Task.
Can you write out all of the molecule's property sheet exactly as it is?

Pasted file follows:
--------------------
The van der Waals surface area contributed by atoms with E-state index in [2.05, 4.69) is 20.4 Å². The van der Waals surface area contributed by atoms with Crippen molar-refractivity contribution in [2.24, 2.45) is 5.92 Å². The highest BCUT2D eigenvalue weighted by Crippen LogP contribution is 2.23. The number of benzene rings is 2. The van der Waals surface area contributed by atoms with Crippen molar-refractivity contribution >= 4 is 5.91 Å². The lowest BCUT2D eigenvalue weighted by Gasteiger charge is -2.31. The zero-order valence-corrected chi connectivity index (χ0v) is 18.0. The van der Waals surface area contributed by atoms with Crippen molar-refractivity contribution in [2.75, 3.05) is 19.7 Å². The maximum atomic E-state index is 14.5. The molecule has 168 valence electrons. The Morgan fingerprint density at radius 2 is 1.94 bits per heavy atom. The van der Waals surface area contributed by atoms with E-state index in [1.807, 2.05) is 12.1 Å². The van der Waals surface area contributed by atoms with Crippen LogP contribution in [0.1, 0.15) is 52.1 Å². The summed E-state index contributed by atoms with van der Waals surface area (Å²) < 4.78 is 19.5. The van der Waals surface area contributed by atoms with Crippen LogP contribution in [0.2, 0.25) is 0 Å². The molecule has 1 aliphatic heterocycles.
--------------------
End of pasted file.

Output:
The van der Waals surface area contributed by atoms with E-state index in [2.05, 4.69) is 20.4 Å². The van der Waals surface area contributed by atoms with Crippen molar-refractivity contribution in [2.24, 2.45) is 5.92 Å². The highest BCUT2D eigenvalue weighted by Crippen LogP contribution is 2.23. The number of benzene rings is 2. The van der Waals surface area contributed by atoms with Crippen molar-refractivity contribution >= 4 is 5.91 Å². The lowest BCUT2D eigenvalue weighted by Gasteiger charge is -2.31. The zero-order valence-corrected chi connectivity index (χ0v) is 18.0. The van der Waals surface area contributed by atoms with Crippen molar-refractivity contribution in [2.75, 3.05) is 19.7 Å². The maximum atomic E-state index is 14.5. The molecule has 168 valence electrons. The Morgan fingerprint density at radius 2 is 1.94 bits per heavy atom. The van der Waals surface area contributed by atoms with E-state index in [1.807, 2.05) is 12.1 Å². The van der Waals surface area contributed by atoms with Crippen LogP contribution in [0.1, 0.15) is 52.1 Å². The summed E-state index contributed by atoms with van der Waals surface area (Å²) < 4.78 is 19.5. The van der Waals surface area contributed by atoms with Crippen LogP contribution in [0.2, 0.25) is 0 Å². The molecule has 1 aliphatic heterocycles.